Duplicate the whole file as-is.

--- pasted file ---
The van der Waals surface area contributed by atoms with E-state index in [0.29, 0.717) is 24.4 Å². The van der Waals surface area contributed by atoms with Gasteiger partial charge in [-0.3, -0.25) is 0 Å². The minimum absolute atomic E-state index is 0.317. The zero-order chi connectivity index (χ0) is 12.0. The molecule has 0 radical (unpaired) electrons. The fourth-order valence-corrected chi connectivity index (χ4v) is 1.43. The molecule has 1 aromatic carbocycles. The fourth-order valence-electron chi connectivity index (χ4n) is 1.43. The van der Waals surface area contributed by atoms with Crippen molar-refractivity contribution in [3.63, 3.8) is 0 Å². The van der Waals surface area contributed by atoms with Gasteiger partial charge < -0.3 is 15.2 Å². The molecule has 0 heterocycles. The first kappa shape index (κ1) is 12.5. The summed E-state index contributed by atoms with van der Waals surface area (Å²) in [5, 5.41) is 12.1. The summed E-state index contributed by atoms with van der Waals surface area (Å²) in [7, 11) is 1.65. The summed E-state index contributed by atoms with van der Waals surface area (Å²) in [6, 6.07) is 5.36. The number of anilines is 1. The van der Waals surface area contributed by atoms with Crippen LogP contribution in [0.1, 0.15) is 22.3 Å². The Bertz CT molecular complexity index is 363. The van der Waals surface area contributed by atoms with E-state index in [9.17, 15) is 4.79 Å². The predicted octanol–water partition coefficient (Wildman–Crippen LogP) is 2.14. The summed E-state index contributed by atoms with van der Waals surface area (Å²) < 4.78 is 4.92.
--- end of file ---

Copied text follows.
The van der Waals surface area contributed by atoms with E-state index in [0.29, 0.717) is 24.4 Å². The van der Waals surface area contributed by atoms with Gasteiger partial charge in [-0.3, -0.25) is 0 Å². The minimum absolute atomic E-state index is 0.317. The zero-order chi connectivity index (χ0) is 12.0. The molecule has 0 radical (unpaired) electrons. The fourth-order valence-corrected chi connectivity index (χ4v) is 1.43. The molecule has 1 aromatic carbocycles. The fourth-order valence-electron chi connectivity index (χ4n) is 1.43. The van der Waals surface area contributed by atoms with Crippen molar-refractivity contribution in [3.63, 3.8) is 0 Å². The van der Waals surface area contributed by atoms with Gasteiger partial charge < -0.3 is 15.2 Å². The molecule has 0 heterocycles. The first kappa shape index (κ1) is 12.5. The summed E-state index contributed by atoms with van der Waals surface area (Å²) in [5, 5.41) is 12.1. The summed E-state index contributed by atoms with van der Waals surface area (Å²) in [7, 11) is 1.65. The summed E-state index contributed by atoms with van der Waals surface area (Å²) in [6, 6.07) is 5.36. The number of anilines is 1. The van der Waals surface area contributed by atoms with Crippen LogP contribution in [0.1, 0.15) is 22.3 Å². The Bertz CT molecular complexity index is 363. The van der Waals surface area contributed by atoms with E-state index in [9.17, 15) is 4.79 Å². The predicted octanol–water partition coefficient (Wildman–Crippen LogP) is 2.14. The summed E-state index contributed by atoms with van der Waals surface area (Å²) < 4.78 is 4.92.